In a case where first amendment rights clash with the rights of citizens to operate a business, the Supreme Court will decide whether or not Massachusetts’ “Buffer Zone” law for abortion clinics is constitutional. The law which stipulates that protests around abortion clinics must be at least 35 feet away from the building is at the center of controversy after opponents to the law say it restricts first amendment rights based on the “content” of the speech.
The court case McCullen v.s. Coakley challenges the Massachusetts’ 2007 law and hearings will begin Wednesday.
Dana Cody, an attorney and executive director Life Legal Defense Foundation, says that the law specifically targets free speech rights of innocent people, as well as anti-abortion speech. She went on to say that the law is promoting “content-based discrimination,”
The Life Legal Defense Foundation is an organization that defends anti-abortion activists. Dana Cody said that retroactive policies, such as arresting people after they have committed an offense while protesting, should suffice in addressing public safety concerns.
The first “buffer zone” law passed by Massachusetts in 2000 created an “18 foot ‘floating’ buffer zone” around any patron walking into an abortion clinic. This law sought to protect individuals from mobs of anti-abortion protesters following an incident in 1994, where a shooting resulted in the death of two clinic employees.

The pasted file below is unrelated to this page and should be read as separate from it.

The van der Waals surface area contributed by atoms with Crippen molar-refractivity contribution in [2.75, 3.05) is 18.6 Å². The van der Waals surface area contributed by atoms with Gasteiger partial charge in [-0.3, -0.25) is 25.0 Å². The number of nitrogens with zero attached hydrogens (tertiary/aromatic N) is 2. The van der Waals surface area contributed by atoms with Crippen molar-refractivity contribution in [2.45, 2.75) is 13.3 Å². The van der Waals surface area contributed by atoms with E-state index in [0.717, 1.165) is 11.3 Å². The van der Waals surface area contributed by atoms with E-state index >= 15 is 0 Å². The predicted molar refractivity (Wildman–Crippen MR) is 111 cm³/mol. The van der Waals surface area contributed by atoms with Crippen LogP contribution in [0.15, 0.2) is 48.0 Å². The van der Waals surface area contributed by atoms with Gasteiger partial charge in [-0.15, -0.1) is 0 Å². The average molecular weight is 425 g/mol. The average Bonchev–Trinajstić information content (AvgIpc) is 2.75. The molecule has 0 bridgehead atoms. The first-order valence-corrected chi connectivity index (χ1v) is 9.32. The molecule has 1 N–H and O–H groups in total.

Not known for their mild-mannered behavior, anti-abortion activists have resorted to extra legal methods to have their message heard, blocking patients from accessing parking garages, throwing literature at them, and even filming and touching patients as they enter facilities. Supporters of the “buffer zone” laws say it will help protect patients from such conduct.
The 35 foot “buffer zone” law passed in 2007 tried to address this issue by increasing the scope and size of private space for individuals, as well as the space around entrances and driveways of abortion clinics.
Supporters argue that while first amendment rights should always be respected, the need for protecting the physical safety of abortion clinics and their patients outweighs free speech rights.
A U.S. District Court upheld the law, saying that the “buffer zone” law was “content-neutral” and did not affect the fundamental free speech rights of citizens. The court argued in order for their to be a violation of free speech rights, there must be a “restriction on the time, place or manner of speech,” which the law does not infringe upon.
Other places where there are such “buffer zones” include polling places, where political protests, literature dropping and filming isn’t allowed within a certain range of the ballot boxes.
The court argued that the “buffer zone” law is in effect as restrictive of free speech rights as these other areas of ‘no-protest’, and are in fact constitutional.
Still opponents to the law say it unfairly targets anti-abortion speech and that the law does not allow for “alternative means” of communication. Other opponents say that the law could create an ugly precedent, allowing for the further restriction of other political protests outside of other places of business such as factories or laboratories.
In 2000 the Supreme Court decision upheld an 8-foot “floating buzzer zone” in Colorado, and analysts say the Supreme Court may be likely to rule in favor of the “buffer zone” law for abortion clinics in Massachusetts.
by John Amaruso
New York Times